- The Washington Times - Monday, February 13, 2006

It’s a case of man bites shark, perhaps. Or better yet, man beats up shark and lives to tell about it.

University of Florida researcher George H. Burgess has a theory about why worldwide reports of shark attacks are down — the humans are fighting back. No longer cowering in the water, mankind has picked up aggressive self-defense techniques — such as shark-punching — which are effective deterrents.

“It appears that humans are doing a better job of avoiding being bitten, and on the rare occasion where they actually meet up with a shark, are doing the right thing to save their lives,” Mr. Burgess said.

Only seven weeks ago, a great white shark grabbed the leg of 36-year-old Oregon surfer Brian Anderson. Thinking quickly, he slugged the fish in the nose several times, a technique he saw on a Discovery Channel shark special. The shark let go, and Mr. Anderson survived.

“That gentleman did precisely what he should do under those circumstances,” Mr. Burgess observed. “A person who is under attack should act aggressively toward the shark and not follow the advice given to women who are having their purses snatched in New York City, which is to lie on the ground, play dead and give up the purse.”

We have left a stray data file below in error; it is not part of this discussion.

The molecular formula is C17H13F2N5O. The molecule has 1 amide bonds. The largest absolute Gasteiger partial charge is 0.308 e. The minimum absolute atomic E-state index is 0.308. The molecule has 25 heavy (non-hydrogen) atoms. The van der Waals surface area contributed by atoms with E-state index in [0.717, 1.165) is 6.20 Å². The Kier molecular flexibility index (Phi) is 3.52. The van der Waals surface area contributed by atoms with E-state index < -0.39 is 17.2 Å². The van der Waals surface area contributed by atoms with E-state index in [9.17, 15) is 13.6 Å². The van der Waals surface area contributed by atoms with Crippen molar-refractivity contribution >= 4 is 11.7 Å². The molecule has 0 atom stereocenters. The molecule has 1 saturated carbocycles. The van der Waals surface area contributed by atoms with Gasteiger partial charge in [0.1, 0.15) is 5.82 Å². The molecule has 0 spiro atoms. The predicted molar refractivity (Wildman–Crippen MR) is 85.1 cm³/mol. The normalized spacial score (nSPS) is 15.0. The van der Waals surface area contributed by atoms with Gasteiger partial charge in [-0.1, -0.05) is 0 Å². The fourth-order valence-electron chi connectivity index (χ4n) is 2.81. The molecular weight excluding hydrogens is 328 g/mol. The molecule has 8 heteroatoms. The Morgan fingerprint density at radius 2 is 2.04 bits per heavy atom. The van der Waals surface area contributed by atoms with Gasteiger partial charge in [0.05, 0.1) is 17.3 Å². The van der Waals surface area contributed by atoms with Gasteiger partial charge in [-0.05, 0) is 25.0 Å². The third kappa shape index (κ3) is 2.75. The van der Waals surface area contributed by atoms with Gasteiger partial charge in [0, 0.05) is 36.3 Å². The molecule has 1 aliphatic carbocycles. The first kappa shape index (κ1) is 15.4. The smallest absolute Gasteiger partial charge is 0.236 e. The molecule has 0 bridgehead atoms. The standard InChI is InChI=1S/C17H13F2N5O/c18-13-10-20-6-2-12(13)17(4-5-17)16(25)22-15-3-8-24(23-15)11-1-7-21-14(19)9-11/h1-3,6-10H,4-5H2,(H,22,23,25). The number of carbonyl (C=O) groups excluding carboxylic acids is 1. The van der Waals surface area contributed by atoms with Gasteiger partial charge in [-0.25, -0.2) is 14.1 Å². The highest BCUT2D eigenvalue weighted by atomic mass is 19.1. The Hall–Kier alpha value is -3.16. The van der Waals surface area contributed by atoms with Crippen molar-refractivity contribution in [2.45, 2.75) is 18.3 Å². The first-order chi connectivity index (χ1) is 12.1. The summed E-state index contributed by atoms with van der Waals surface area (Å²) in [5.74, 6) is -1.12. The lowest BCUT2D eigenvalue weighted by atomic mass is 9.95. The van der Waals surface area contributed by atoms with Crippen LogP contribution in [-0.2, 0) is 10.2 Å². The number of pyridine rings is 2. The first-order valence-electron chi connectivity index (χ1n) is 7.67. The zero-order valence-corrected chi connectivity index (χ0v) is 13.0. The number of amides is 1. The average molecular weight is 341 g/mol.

Worldwide, shark attacks are declining, said Mr. Burgess, who also works with the International Shark Attack File, maintained at the Florida Museum of Natural History in Gainesville.

There were 65 shark attacks in 2004, but 58 in 2005. Fatalities dropped from seven to four. In 2000, there were 78 shark attacks with 11 fatalities.

Other factors influence the number of attacks from year to year, including the overall shark population, the severity of the weather or the availability of “prey,” Mr. Burgess said.

But changing attitudes toward the oceans also play a part.

“There have been huge changes in how humans use the water over the last 20 to 30 years,” he said. “When our parents and grandparents went into the water, they maybe wiggled their toes, or if they were very daring, jumped in and swam. People of our generation are surfing, diving, sail boarding, scuba diving, skin diving and engaging in all kinds of activities.”

Sharks still make big news, though. When public officials Sunday closed tourist beaches during a shark-feeding frenzy off the eastern coast of Australia, eager reporters were there to chronicle the 100-plus hammerheads, nurse and bronze whaler sharks dining upon a glut of fish like “a large, black slick in the ocean.”

Fearless surfers were also part of the story, riding the waves within a few feet of the feed; one was bitten in the foot while standing in knee-deep water, requiring 11 stitches. Last month, an Australian woman was killed by three marauding sharks.

“I think you have got a better chance of dying from skin cancer than from a shark at the moment, really,” one local surfer told CBS News.


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